We all have seen the scenario play out—you committed a crime a long time ago, or you have committed a crime, and now you are looking for a potential job. Will my potential employer see my criminal record? I have done your best to forget about the crime; however my record is a constant reminder. Is there anything I can do?
Sealing vs. Expungement
The main difference between sealing a record and expunging a record is your age when the crime occurred. While juvenile records are "expunged" or erased, adult records are "sealed," and not erased, but only hidden. Take this for example: your criminal record is an envelope. Expunging (for juveniles) the record is like making the envelope disappear, never to come back again. However, sealing (for adults) the record is like putting a pad lock on the envelope so only those with the right code can see the record (judges, law enforcement, and specific employers such as schools, daycares, health care services, and a few other professional licensing boards). This may seem like bad news, however it is not—sealing a record can keep certain people (perhaps your potential employer) from knowing about your past criminal record.
It should be noted that ONLY criminal records can be sealed, not civil records such as divorces, CPOs, or evictions.
How to See Your Criminal Record
In Ohio, you can go online and check your criminal record for a fee around $35. Go to http://www.ohioattorneygeneral.gov and check out your record.
Sealing Records Process
- You have to have committed a crime, had a non-conviction, or an arrest,
- Fill out the proper court forms for each court case you want to seal,
- A hearing will be scheduled by the court,
- Probation will conduct a background check on you,
- The State (Prosecutor) will have the opportunity to object,
- The hearing will actually take place (you should attend)
- Judge will issue an order on the motion to seal.
Who is eligible to seal their record?
First, you must meet the definition having an "eligible offense." The State of Ohio sees an "eligible offense" as certain felonies* (see below), misdemeanors, and some of the more serious traffic offenses such as OVI. Minor misdemeanors (MM's) and minor traffic violations (speeding, fender-benders, parking ticket, etc.) are not counted as convictions for sealing purposes.
Second, you have to meet the definition of an "eligible offender." In Ohio, you must have one of the following convictions in order to qualify:
- Only one felony conviction, or
- Only one misdemeanor conviction, or
- Only two misdemeanor convictions, or
- Only one felony conviction and one misdemeanor conviction.
Note: there are two exceptions when multiple convictions can be counted as one conviction. So if you have two or more convictions, make sure to check below—you may be able to combine those convictions together for one sealing.
- Two or more convictions based on the same criminal act, or
- Two or three convictions not based on the same act, but committed within a 3-month period, are all related crimes, and are parts of the same court proceeding.
The following offenses cannot be sealed:
- 1st or 2nd degree felonies
- Offenses with mandatory prison terms
- Specific Offenses such as:
- Offenses of Violence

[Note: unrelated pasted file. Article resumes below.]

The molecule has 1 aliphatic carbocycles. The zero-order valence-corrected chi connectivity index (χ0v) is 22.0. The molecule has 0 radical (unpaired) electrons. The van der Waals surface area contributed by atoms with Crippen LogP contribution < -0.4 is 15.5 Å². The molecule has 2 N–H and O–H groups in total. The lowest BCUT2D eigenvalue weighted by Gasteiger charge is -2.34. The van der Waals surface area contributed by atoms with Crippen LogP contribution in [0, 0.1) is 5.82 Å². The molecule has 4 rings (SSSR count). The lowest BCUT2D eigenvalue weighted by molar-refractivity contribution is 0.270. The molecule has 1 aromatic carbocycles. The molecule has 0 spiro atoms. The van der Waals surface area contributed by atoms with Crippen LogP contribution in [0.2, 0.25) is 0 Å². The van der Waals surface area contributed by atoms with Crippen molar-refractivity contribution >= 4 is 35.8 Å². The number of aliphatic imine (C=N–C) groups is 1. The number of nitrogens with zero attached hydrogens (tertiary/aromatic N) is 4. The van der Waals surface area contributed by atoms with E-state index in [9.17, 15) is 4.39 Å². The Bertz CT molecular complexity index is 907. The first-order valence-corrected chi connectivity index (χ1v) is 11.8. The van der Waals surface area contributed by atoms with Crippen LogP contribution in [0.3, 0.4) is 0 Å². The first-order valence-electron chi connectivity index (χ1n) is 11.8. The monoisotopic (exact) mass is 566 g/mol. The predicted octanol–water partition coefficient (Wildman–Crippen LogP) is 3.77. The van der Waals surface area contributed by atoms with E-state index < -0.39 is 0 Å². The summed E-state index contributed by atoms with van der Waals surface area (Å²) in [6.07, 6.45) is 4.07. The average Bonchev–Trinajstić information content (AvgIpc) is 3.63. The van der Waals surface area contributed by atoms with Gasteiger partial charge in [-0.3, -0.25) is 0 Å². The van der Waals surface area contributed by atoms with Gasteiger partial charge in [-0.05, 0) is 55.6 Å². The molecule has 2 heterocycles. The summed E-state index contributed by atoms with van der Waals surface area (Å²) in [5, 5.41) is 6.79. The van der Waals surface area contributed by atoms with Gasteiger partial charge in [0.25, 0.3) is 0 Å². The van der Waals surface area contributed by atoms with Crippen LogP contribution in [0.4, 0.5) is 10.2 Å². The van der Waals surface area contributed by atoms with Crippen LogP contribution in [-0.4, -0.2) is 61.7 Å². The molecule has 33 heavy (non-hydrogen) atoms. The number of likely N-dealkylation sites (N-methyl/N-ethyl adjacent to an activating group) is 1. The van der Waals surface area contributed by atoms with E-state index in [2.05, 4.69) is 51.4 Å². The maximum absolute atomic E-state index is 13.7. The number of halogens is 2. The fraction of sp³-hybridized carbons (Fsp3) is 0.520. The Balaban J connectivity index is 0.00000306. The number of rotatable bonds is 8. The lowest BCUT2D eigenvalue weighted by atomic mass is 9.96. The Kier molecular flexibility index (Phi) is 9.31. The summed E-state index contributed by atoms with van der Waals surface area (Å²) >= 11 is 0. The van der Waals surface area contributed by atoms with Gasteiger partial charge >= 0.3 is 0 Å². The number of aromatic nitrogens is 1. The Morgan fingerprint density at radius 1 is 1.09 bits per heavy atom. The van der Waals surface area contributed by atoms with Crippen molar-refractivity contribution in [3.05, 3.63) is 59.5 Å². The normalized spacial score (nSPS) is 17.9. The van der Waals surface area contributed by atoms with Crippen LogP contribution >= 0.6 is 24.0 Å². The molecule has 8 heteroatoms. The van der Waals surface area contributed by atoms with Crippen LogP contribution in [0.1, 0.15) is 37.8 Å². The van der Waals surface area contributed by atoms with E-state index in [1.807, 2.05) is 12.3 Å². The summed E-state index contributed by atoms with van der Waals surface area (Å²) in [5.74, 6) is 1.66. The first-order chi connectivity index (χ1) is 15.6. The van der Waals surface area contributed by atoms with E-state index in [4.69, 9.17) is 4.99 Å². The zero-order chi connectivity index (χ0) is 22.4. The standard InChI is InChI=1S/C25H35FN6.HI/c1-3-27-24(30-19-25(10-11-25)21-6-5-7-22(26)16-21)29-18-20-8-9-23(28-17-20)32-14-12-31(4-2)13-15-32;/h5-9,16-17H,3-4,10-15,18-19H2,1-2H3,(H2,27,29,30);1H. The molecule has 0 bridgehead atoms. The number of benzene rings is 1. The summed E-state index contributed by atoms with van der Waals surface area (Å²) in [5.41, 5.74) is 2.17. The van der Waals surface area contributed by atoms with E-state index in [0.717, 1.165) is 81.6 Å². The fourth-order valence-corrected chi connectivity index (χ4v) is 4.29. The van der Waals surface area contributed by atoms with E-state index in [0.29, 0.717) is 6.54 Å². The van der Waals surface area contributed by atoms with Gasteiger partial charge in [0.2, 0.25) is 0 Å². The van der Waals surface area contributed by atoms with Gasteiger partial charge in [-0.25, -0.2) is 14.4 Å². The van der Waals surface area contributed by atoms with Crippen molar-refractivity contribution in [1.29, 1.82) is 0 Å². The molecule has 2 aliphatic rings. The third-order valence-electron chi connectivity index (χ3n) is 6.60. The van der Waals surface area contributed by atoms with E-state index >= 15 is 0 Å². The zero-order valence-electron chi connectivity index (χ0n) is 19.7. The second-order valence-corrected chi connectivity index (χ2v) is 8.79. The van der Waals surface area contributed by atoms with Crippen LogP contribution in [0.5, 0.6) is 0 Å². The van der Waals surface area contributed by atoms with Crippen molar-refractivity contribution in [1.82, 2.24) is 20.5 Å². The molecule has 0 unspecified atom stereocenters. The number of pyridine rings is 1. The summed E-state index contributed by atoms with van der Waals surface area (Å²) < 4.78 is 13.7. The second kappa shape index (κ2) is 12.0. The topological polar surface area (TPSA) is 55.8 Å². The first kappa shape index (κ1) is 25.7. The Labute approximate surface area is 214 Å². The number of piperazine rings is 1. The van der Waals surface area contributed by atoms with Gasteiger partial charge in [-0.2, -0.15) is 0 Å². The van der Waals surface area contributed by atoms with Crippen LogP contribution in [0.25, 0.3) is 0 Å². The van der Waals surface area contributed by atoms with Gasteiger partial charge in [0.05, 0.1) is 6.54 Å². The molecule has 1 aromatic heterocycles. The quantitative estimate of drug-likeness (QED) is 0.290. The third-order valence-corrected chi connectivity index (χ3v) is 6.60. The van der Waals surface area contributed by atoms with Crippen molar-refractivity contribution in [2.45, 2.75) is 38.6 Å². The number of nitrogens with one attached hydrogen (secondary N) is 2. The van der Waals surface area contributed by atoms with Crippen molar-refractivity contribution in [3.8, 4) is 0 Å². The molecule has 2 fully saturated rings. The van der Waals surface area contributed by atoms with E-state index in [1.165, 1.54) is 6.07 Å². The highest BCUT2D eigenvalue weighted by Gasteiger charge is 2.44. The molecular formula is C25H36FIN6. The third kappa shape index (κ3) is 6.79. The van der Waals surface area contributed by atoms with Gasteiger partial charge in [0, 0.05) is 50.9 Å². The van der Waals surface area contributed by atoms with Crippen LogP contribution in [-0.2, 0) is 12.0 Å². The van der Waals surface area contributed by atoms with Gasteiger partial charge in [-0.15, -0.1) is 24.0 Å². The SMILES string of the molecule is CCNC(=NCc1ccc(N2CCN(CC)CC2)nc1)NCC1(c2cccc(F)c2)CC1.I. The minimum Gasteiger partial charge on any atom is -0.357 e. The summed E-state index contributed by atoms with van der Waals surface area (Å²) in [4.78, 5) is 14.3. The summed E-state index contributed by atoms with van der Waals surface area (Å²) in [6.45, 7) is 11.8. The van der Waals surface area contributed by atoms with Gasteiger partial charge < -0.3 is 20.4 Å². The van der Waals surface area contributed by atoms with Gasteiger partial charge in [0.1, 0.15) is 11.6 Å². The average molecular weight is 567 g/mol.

- Most sexual offenses
- Most offenses against children
- Domestic Violence (only M1 and above are prohibited)
- Serious Traffic Offenses (OVI, DUI, etc.)
These include dismissed charges, not guilty findings, cases that were "nulled," and cases where the grand jury returned a "no bill." Even though you were not convicted of a crime, the court's finding may still be on your criminal record. An employer might not look at what the finding was, but might only care that you have "something" on your record—even though you may have been found innocent or not guilty. Better to have it completely off your record than hope that the employer reads far enough to see that you were not convicted. Essentially, do not let your future employers read your life book by its cover!
Before You Can File
Before you file, you should know that you cannot have any cases that are pending, such as speeding tickets, or warrants out for your arrest. You must also have completed your entire sentence before filing for a motion to seal—including probation, parole, anger management, and paying all of fines and costs. Basically, your punishment needs to be completely served before you file to seal a record.
Sealing An Arrest
Unlike sealing a conviction, sealing an arrest is—most of the time—easier to accomplish and less of a hassle. Arrests that do not result in charges can sometimes be sealed by the arresting agency (Police or Sherriff's office), and the motions/pleadings do not need to be filed with the court. Your local law enforcement agency (local or county) would have more information on this process, and if sealing your arrest is possible. Ask The Meranda Law Firm, LTD to help.
Why It's Better to Have an Attorney
Sometimes, you can file your own motions to seal your criminal record. However, if the Prosecutor objects to your motion, or you have multiple and complex cases, it is far better to have an attorney on your side. The Meranda Law Firm, LTD can handle all of your sealing needs, and will work with you through each step of the process. We will give you the best legal guidance for your money, and will steer you in the right direction through the sealing procedure. Give us a call today!